I did not gloat last night as I watched you concede, with your red-rimmed eyes and fatigue, your wife's stretched smile barely holding. Though I had done all I could to create your defeat, and would repeat it, I did not gloat.
I saw you in that moment as collateral damage--the poster boy for extremists--and felt your fragility and confusion. And maybe that's why I'm writing, because that was the first human moment I had with you in this long campaign. Or maybe I just want to throw words up in the air again, seeing how they land. Or perhaps I just want to know what I really think.
Here's the problem with those extremists you let whisper in your ear, Mr. Romney. They operate, always, outside of what is. They think in theories of how people should be, what they should do, thinking they know. That's the catch, you see--thinking they know. That they know, if only they could control certain things that people can do, then the world would be somehow neater, more productive, kind of cleaned up. According to their idealized version of the world.
Except, that life doesn't work like that. Life isn't ideal because people aren't. People are messy. They love who they love, no matter what gender. They want to decide things that dramatically shape their lives, like bringing other people into this world for whom they will be responsible. They fight to be able to stay alive longer when they get sick. Things like that. And none of that means that those people aren't willing to change. It simply means that they want to be the ones to call it.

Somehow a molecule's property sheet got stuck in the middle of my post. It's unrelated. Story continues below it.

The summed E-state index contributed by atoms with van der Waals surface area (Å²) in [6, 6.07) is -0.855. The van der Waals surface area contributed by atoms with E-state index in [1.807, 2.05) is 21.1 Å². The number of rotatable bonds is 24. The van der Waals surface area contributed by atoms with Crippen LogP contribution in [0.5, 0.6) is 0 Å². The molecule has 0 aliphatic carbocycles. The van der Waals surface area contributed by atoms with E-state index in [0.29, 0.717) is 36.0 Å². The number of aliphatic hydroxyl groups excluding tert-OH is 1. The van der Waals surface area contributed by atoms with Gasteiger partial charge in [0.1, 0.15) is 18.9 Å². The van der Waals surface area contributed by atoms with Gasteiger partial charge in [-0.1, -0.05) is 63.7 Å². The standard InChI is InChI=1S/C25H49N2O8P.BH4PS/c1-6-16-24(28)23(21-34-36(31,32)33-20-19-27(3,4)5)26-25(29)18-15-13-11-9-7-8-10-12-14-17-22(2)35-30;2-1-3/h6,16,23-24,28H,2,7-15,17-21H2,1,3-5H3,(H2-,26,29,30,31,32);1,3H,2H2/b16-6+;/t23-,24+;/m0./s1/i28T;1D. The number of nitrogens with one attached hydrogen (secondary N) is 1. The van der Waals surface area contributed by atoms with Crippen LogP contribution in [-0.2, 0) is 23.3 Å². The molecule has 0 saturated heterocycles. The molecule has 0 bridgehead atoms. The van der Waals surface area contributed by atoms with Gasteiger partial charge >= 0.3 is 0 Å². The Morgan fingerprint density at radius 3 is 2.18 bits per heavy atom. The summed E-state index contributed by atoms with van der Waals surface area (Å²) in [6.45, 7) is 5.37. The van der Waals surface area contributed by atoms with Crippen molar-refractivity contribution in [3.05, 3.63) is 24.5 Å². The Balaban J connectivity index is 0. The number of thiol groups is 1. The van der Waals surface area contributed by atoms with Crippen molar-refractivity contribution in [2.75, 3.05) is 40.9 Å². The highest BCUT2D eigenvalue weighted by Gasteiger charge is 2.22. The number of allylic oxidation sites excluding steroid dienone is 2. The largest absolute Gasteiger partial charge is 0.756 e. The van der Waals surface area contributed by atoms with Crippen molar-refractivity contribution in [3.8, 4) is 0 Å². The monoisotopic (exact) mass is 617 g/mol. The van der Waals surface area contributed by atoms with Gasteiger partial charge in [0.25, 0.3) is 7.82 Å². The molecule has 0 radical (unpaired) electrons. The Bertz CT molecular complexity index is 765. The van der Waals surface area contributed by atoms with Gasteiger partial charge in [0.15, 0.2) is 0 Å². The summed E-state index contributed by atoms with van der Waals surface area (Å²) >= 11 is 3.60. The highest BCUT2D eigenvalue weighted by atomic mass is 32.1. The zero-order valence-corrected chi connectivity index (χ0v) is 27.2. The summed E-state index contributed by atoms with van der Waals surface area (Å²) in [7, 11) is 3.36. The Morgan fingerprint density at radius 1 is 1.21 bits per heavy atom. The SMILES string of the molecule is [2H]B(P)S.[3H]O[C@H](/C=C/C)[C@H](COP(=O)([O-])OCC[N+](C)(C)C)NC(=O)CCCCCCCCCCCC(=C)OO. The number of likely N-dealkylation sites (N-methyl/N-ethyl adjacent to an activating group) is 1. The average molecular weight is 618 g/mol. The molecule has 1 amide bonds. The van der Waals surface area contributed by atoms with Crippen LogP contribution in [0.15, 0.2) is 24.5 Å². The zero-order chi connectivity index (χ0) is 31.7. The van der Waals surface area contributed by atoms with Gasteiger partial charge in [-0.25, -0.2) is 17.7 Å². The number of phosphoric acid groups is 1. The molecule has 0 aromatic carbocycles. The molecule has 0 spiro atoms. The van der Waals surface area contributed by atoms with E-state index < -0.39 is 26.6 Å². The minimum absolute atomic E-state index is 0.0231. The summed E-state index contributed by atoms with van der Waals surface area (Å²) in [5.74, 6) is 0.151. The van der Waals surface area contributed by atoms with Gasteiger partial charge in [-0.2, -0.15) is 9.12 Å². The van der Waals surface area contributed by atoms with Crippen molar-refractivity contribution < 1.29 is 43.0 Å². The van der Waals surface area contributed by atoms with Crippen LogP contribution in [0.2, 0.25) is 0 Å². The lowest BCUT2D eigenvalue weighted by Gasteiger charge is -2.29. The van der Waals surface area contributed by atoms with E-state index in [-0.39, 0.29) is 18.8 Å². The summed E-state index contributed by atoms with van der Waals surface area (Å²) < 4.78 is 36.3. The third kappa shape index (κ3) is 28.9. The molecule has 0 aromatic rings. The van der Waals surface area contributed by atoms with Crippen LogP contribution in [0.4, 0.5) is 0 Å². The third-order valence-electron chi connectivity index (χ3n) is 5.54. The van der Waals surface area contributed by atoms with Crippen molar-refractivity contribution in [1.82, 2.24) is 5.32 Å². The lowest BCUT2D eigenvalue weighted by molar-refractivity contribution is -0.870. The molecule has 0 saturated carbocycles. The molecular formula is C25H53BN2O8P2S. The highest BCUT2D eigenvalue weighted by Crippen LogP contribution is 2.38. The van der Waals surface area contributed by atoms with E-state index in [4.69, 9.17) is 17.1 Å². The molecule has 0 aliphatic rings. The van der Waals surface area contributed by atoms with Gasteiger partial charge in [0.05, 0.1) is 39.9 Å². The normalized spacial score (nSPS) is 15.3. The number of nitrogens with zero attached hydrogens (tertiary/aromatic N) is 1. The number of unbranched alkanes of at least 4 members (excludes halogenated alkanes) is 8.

And that's the thing in the end, Senator. That's what we saw last night, as people with storm-ravaged lives stood on line for hours in the cold to call it. As consumers morphed back into citizens, demanding they call it. As people of color, the youth, and women especially came out to call it.
You had a lot of people on your side. I know, and love, some of those people. They aren't monsters or idiots, and I choose to remember that every day. They believed you could help. But candidates are like a cable package--they come bundled. In the end, we each had to weigh everything you promised to do, not just some of it. And across this nation it came down to that--all the promises, not just some. In that booth, we each decided what we could live with. And I couldn't live with you.
Tonight, I'm not interested in watching you lose again, or watching Obama win. Frankly, I'd like to get on with it. Instead, I wish us all the bravery to leave the circus tent and rejoin this messy free county, the one we decided on yesterday, the only one we've got.